In the early stages of design, the A/E shall strive to meet or exceed the minimum number of points needed for LEED certification under the rating system appropriate for the project in accordance with the VT CAC. The A/E shall determine the most cost effective means of achieving these points, and shall take full credit for points achieved through compliance with other University standards that address sustainability issues, such as building commissioning. The A/E shall submit for the University's review and approval a LEED Project Checklist, identifying the specific measures proposed to be incorporated into the project to achieve the target number of points. The A/E should consider the ParkSmart certification for projects involving parking garages."
The full Design and Construction Standards Manual can be found here:
Does the institution have published sustainability criteria to be applied when evaluating transportation and fuels?:
A brief description of the published sustainability criteria for transportation and fuels:
University Policy 5505, "Campus Energy, Water, and Waste Reduction Policy" is available at this link: https://policies.vt.edu/5505.pdf
Section 3.4 Transportation and Travel states: "The university shall strive to increase fuel efficiency for transportation and reduce energy consumption for travel requirements." The section then provides 9 specific recommendations to achieve such goals (3.4.1 through 3.4.9). Examples of goals include:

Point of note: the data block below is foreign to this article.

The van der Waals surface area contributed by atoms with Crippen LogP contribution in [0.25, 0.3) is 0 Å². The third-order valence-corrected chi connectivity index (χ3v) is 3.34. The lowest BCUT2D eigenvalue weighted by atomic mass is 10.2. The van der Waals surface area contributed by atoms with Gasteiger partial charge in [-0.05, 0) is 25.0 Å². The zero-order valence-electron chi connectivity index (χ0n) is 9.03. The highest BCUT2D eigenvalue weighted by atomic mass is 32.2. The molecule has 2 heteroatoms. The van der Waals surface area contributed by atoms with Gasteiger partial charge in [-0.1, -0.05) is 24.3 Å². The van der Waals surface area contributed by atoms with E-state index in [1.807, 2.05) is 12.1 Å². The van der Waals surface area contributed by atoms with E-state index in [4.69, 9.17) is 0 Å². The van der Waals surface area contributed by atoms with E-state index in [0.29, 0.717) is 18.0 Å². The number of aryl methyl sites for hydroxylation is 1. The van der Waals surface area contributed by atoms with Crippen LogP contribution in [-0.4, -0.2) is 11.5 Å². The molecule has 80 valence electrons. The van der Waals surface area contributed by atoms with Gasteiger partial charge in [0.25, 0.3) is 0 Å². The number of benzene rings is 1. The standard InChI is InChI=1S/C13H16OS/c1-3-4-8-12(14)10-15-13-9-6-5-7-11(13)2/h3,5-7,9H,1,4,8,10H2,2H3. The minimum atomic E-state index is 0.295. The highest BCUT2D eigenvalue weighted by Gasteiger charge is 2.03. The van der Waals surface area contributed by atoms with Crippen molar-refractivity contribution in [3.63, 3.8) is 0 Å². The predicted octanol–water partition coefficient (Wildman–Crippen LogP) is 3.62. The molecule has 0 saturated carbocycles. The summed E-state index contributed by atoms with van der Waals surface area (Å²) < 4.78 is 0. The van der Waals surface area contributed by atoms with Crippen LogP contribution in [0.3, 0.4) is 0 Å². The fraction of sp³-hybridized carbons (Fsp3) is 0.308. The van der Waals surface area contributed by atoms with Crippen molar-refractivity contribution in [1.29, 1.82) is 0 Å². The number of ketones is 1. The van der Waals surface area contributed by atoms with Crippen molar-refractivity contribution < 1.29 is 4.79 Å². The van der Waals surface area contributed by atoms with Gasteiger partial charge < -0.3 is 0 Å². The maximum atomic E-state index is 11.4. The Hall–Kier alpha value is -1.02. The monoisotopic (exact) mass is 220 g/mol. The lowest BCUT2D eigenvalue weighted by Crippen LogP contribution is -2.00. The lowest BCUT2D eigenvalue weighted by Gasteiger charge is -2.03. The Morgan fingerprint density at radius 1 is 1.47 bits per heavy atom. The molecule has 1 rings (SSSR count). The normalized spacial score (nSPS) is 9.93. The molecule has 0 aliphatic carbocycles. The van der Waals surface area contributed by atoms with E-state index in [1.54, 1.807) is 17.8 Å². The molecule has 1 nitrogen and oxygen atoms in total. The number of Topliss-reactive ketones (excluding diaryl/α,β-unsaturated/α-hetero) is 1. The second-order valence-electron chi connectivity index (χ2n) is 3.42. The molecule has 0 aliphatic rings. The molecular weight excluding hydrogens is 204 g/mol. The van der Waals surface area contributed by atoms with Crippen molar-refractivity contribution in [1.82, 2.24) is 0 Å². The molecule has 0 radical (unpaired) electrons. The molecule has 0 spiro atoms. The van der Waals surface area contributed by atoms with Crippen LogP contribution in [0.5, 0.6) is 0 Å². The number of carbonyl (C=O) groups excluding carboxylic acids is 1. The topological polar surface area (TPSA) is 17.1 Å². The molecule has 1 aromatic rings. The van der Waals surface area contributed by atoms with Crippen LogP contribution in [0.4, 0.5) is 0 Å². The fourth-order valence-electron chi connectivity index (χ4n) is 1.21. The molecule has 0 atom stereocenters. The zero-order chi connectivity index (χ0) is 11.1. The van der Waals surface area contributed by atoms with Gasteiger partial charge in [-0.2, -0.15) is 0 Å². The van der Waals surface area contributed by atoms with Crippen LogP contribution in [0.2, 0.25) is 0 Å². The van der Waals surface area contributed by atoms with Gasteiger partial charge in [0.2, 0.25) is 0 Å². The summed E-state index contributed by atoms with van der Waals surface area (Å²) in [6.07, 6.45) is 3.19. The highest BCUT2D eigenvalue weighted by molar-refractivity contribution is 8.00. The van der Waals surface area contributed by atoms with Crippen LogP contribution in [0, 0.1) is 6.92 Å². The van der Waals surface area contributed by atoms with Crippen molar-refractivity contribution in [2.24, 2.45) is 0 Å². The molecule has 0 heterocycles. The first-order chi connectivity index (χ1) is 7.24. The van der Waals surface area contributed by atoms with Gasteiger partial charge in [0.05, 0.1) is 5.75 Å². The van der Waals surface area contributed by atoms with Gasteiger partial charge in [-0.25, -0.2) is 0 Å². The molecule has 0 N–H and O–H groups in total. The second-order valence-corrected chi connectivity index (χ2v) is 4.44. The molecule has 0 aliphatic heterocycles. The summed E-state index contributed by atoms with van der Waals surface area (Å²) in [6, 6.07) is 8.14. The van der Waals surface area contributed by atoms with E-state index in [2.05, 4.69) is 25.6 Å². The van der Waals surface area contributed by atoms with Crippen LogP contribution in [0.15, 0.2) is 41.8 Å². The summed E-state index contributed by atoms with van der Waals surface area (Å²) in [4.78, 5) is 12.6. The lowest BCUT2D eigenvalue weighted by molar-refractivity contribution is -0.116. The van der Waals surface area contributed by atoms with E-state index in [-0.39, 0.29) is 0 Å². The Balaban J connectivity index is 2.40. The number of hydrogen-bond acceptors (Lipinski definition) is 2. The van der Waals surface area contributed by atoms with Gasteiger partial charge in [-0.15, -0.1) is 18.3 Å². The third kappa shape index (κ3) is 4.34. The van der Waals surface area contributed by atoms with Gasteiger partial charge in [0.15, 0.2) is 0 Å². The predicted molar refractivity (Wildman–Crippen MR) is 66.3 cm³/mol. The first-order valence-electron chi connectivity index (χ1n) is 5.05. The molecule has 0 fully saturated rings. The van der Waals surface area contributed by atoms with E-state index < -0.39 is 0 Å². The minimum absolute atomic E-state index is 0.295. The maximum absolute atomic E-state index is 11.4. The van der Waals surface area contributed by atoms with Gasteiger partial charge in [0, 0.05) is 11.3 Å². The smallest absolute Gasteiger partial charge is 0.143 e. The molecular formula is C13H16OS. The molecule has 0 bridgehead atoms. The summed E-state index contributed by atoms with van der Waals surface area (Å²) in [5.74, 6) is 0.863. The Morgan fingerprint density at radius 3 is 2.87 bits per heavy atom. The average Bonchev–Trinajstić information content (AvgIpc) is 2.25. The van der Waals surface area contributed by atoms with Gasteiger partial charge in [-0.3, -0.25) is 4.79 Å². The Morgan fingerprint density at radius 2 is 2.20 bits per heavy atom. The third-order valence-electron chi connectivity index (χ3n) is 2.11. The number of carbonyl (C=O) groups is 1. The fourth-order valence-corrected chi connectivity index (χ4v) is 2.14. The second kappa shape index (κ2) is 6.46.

3.4.3. Encourage the use of biofuel in state-owned vehicles.
3.4.7. Promote the use of video conferencing and conference calls in lieu of in-person meetings.
Website URL where information about the institution’s sustainable procurement program or initiatives is available:
Additional documentation to support the submission:
Additional website resources:
University Housekeeping Services Contract with Budd Group: https://secure.hosting.vt.edu/www.apps.vpfin.vt.edu/contracts/documents/VTS-388-2017.pdf
Virginia Tech Facilities, Liza Morris, Assistant Vice President for Planning and University
Virginia Tech Dining, Blake Bensman, Sustainability Manager, Dining Services and Housing & Residence Life, email@example.com
Virginia Tech Procurement, Mary Helmick, Director of Procurement, firstname.lastname@example.org
The information presented here is self-reported. While AASHE staff review portions of all STARS reports and institutions are welcome to seek additional forms of review, the data in STARS reports are not verified by AASHE. If you believe any of this information is erroneous or inconsistent with credit criteria, please review the process for inquiring about the information reported by an institution and complete the Data Inquiry Form.